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Russia: Einstein Friend Not a Spy

June 3, 1998

MOSCOW (AP) _ A Russian spy agency said Wednesday it has no evidence that a woman romantically involved with Albert Einstein worked for Soviet intelligence.

Nine of the scientist’s recently discovered letters reveal Einstein’s strong feelings for Margarita Konenkova, a Soviet woman with whom he had a wartime love affair.

Konenkova was identified as a spy in ``Special Tasks,″ the memoirs of Soviet spymaster Pavel Sudoplatov, published in 1995.

But the head of Russia’s Foreign Intelligence Service, Gen. Yuri Kobaladze, told the Interfax news agency it had no evidence Konenkova worked with Soviet intelligence.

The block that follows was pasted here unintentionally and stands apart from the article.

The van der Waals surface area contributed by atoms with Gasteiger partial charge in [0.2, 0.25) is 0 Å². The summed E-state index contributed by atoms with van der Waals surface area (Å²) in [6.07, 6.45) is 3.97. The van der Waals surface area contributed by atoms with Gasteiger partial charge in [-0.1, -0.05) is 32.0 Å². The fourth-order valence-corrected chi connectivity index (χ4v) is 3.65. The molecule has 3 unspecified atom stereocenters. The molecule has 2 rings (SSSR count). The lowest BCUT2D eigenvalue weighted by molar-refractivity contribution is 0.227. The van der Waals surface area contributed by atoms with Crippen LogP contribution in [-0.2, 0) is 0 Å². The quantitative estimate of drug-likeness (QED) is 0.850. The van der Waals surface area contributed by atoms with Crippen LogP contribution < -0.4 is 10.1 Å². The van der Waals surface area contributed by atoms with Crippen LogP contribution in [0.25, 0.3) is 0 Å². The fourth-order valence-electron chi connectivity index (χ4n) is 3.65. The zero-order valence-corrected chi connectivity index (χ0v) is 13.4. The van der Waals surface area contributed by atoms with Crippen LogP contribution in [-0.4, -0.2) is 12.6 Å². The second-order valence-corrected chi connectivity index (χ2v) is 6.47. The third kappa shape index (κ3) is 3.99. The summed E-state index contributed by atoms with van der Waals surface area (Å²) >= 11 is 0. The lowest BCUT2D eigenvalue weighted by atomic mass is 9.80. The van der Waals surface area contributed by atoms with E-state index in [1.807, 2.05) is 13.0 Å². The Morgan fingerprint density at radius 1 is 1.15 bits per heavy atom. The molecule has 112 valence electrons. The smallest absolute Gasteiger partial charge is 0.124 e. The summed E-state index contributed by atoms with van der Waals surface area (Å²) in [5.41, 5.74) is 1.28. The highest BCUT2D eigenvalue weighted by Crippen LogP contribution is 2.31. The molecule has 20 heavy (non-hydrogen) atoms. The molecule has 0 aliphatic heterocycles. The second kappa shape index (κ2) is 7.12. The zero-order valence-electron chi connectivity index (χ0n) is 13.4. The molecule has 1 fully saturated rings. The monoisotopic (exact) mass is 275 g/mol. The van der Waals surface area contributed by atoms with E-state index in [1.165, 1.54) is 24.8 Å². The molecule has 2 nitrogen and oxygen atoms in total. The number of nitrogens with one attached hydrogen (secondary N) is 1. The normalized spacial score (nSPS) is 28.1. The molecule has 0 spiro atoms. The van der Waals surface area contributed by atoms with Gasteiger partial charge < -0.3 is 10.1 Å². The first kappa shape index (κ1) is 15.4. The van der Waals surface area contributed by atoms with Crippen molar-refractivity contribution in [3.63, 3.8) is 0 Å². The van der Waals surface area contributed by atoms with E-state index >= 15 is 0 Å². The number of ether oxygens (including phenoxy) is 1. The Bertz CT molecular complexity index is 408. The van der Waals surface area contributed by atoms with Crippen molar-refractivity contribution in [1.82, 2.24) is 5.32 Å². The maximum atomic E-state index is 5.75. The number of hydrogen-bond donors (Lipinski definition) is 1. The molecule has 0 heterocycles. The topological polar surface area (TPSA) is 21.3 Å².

``Soviet intelligence had nothing to do with Einstein,″ Kobaladze said.

A duty officer at the agency, a successor to the KGB, refused to comment Wednesday when contacted by The Associated Press.

The letters indicate Konenkova accomplished the task she had reportedly been given in Moscow: introducing the famous physicist to Moscow’s vice consul in New York. But the diplomat apparently failed to change Einstein’s opinions on the Soviet Union.

Sotheby’s auction house plans to sell Einstein’s letters, obtained from one of Konenkova’s descendants, on June 26.

The letters were written between November 1945 and July 1946, just after Konenkova returned to Moscow.

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